- The Project Exchange Program allows advancement of applications out of turn in exchange for express abandonment of another application. The Project Exchange enables applicants to determine and prioritize their applications, thus freeing examiners from reviewing applications that are no longer of value to their owners. The program was intended for use by small entities, but was expanded to include any and all applications.
USPTO patent employees received the Patent Innovation and Creativity Competition trophy for their creative ideas for improving the patent organizational and administrative process. From left to right: Dave Ometz, Allen Parker, Lin Ye and Jason Chan.
In addition to process efficiencies, the Patent organization focused on improving the examination workflow to increase the effectiveness of patent prosecution. The Compact Prosecution concept is a collection of changes in examination practice and culture that encourages examiners to find the core issues in a patent application and resolve them early in their prosecution. Examiners may accomplish this by conducting a complete initial search, issuing a complete first office action, and identifying allowable subject matter so as to expedite prosecution. Compact prosecution contains several elements such as implementation of specific training programs to improve after-final practices and final rejections. The results of this workflow improvement effort are seen in increased allowance rate and decrease actions per disposal.
Within the Compact Prosecution framework is the First Action Interview Program (FAIP) designed to resolve issues and identify potentially allowable subject matter early in the examination process. The FAIP encourages discussion between applicant and examiner prior to the First Office Action determination on the merits. This program was enhanced and expanded in FY 2010 to include select areas in all technologies. The Office of Patent Training (OPT) provided examiner interview training designed to improve examiner communication skills and encouraged examiners to hold interviews earlier in prosecution. This training also encouraged interviews later in prosecution to prevent unnecessary Requests for Continued Examinations (RCE).
The FAIP program was successfully offered to examiners. These efforts resulted in a 32.3 percent first action allowance rate, compared to an overall first action allowance rate of 15.5 percent. The Patent Pendency Performance Measures are presented in the Goal 1 Performance Measures section.
Changes to examination workflow included providing for how the Patent organization works with customers to resolve issues. The Ombudsman pilot program was launched to enhance the USPTO’s ability to assist applicants and/or their representatives with issues that arise during patent application prosecution. The program provides the applicant community with a dedicated resource to assist them when examination has stalled within normal channels of the Technology Center (TC). The Ombudsman representative will work with TC staff to address the concerns expressed by the applicant and/or their representative to get the application “back on track”. The Ombudsman pilot program is an important step forward toward improving the quality and efficiency of patent examinations.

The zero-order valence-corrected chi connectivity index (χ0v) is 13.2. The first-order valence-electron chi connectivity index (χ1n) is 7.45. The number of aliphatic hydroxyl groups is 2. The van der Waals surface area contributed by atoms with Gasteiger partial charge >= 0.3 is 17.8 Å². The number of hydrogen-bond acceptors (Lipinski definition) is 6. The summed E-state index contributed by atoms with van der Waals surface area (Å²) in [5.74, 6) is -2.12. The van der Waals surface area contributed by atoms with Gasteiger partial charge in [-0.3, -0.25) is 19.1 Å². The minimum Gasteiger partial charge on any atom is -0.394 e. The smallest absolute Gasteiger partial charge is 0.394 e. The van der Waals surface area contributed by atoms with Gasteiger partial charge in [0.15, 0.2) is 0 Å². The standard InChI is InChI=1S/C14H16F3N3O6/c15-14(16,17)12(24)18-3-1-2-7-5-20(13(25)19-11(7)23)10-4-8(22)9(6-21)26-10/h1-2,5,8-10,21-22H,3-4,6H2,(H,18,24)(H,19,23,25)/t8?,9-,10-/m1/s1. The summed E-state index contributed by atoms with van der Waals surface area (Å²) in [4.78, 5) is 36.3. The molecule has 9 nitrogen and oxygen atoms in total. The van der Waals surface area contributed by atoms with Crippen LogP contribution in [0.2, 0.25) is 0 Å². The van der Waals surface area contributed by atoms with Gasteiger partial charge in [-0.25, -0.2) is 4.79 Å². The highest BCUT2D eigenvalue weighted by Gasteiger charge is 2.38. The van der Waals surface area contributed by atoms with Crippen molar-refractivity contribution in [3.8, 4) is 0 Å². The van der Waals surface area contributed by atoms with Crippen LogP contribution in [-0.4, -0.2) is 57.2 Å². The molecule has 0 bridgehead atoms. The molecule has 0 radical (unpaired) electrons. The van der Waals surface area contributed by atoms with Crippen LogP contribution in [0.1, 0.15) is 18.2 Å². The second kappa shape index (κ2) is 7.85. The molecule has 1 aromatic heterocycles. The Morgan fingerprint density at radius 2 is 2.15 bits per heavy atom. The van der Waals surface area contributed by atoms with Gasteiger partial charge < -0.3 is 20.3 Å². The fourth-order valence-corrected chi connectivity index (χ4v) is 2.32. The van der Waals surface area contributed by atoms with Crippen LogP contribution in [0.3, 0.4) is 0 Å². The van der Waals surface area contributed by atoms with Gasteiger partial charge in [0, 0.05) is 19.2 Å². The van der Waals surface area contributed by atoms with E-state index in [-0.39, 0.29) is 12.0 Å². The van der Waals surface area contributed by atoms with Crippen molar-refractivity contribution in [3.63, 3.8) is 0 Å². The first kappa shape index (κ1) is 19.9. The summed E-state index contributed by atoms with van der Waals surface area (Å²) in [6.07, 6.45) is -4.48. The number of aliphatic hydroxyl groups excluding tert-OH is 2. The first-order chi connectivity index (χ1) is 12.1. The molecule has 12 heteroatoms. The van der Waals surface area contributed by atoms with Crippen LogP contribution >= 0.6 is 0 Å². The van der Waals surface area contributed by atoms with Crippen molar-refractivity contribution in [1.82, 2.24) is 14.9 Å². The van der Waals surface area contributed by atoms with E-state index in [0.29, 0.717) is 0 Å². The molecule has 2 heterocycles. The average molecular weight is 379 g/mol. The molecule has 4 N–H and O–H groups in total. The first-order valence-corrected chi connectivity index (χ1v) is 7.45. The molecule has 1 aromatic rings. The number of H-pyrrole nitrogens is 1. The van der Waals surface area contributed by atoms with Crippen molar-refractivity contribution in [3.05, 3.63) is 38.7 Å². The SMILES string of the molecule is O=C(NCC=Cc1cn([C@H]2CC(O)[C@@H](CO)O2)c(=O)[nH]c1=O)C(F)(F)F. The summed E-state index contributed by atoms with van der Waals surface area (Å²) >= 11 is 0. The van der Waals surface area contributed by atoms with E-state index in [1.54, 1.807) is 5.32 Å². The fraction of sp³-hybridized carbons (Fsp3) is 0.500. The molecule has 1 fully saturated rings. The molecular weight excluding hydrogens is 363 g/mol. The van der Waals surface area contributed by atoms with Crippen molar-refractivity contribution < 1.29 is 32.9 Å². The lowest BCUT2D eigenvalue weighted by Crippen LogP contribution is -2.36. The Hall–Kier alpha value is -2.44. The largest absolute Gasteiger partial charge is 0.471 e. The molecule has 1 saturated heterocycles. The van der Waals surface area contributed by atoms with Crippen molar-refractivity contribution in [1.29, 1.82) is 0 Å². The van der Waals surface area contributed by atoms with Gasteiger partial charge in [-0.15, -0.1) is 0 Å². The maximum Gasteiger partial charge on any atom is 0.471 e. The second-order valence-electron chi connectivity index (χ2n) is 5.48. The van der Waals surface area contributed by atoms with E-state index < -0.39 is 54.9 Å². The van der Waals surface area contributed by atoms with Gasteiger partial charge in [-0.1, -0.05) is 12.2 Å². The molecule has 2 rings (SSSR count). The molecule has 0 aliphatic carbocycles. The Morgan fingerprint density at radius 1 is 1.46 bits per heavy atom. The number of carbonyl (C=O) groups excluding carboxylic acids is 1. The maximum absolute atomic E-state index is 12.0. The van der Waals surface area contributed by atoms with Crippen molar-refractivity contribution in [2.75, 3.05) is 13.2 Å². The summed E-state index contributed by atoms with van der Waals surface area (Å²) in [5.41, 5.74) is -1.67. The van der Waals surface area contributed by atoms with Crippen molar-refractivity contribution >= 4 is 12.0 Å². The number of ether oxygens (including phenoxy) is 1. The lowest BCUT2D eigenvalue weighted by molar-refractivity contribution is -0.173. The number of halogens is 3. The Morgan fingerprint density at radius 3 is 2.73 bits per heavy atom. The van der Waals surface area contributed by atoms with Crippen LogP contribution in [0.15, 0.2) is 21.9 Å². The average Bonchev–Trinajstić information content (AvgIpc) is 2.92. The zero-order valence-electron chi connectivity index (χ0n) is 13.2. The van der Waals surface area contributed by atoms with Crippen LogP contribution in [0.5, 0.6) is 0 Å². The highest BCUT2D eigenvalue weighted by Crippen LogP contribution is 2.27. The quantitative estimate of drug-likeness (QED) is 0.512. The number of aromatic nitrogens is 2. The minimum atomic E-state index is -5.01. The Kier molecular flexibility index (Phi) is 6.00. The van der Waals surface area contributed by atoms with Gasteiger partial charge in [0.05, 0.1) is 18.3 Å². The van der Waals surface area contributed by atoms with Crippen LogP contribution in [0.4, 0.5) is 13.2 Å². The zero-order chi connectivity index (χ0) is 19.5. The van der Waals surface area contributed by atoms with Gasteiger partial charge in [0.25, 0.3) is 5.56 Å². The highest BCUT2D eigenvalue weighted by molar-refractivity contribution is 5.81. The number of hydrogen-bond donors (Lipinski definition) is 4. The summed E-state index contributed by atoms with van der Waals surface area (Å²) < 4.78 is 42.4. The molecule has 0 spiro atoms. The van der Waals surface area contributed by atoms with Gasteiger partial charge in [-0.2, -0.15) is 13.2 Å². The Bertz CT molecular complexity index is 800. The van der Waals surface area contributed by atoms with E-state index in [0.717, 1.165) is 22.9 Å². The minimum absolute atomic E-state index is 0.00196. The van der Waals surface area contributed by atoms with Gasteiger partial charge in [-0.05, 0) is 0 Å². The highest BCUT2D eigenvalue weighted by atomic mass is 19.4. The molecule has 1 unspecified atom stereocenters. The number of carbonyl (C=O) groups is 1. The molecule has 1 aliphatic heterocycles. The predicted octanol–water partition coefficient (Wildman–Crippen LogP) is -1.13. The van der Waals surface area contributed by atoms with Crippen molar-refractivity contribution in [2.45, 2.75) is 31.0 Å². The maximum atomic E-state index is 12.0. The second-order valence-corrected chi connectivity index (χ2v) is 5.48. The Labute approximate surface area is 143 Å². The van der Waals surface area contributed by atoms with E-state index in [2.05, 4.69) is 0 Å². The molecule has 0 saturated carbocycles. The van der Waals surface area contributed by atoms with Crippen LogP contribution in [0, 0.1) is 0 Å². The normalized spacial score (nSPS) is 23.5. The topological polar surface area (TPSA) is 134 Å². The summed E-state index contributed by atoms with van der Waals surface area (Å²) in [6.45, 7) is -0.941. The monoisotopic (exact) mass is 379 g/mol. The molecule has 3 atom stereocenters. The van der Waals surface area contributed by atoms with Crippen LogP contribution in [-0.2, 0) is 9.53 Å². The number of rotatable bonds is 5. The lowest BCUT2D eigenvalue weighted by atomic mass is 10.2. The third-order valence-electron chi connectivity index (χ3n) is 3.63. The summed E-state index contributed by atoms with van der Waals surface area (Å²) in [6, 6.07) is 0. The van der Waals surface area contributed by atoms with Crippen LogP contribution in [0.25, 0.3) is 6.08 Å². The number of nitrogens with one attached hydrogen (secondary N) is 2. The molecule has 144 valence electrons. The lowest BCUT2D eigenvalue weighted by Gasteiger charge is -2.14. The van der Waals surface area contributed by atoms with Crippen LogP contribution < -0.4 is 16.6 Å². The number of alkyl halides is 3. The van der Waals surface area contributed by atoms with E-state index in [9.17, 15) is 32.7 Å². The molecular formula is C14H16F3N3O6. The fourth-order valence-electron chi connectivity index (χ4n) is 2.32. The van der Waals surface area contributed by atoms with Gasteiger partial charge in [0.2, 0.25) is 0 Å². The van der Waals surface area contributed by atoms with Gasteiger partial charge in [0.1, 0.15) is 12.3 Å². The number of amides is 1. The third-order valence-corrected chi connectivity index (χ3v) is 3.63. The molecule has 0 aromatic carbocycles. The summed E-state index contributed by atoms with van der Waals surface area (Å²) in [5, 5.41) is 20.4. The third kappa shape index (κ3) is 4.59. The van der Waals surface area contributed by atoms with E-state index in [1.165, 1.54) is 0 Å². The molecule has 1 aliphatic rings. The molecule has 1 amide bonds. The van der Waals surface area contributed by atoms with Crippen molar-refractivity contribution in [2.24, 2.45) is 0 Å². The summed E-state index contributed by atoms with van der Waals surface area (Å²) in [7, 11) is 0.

The Patent organization started a multi-year effort to re-engineer the entire patent examination process from the time an application is filed all the way through to the granting of a patent. This re-engineering effort will improve examination efficiency, timeliness, and quality by using automated processes and leveraging work sharing. This effort is paramount in order to upgrade and redesign our information technology (IT) processing systems, and to allow innovative redesign of the examination process supported by state-of-the-art automated workflow capabilities. The Patent Efficiency Performance Measure is presented in the Goal 1 Performance Measures section.
Objective 2: Increase Patent Application Examination Capacity
Increasing examination capacity includes hiring more examiners and providing training to make current examiners more effective. While not the sole answer to decreasing pendency and reducing the backlog, increasing our capacity by hiring examiners will make a significant impact on achieving this goal. In FY 2010, the USPTO initiated a new hiring model that targets applicants with previous IP experience. Of the total of 276 new hires, 98 included new hires with IP experience. The major benefits to hiring IP experienced hires are that they require less training time and they can begin examining applications quicker than non-IP hires. Additionally, we focused our attention on reducing attrition by improving coaching and mentoring, resulting in the lowest attrition rate in recent years.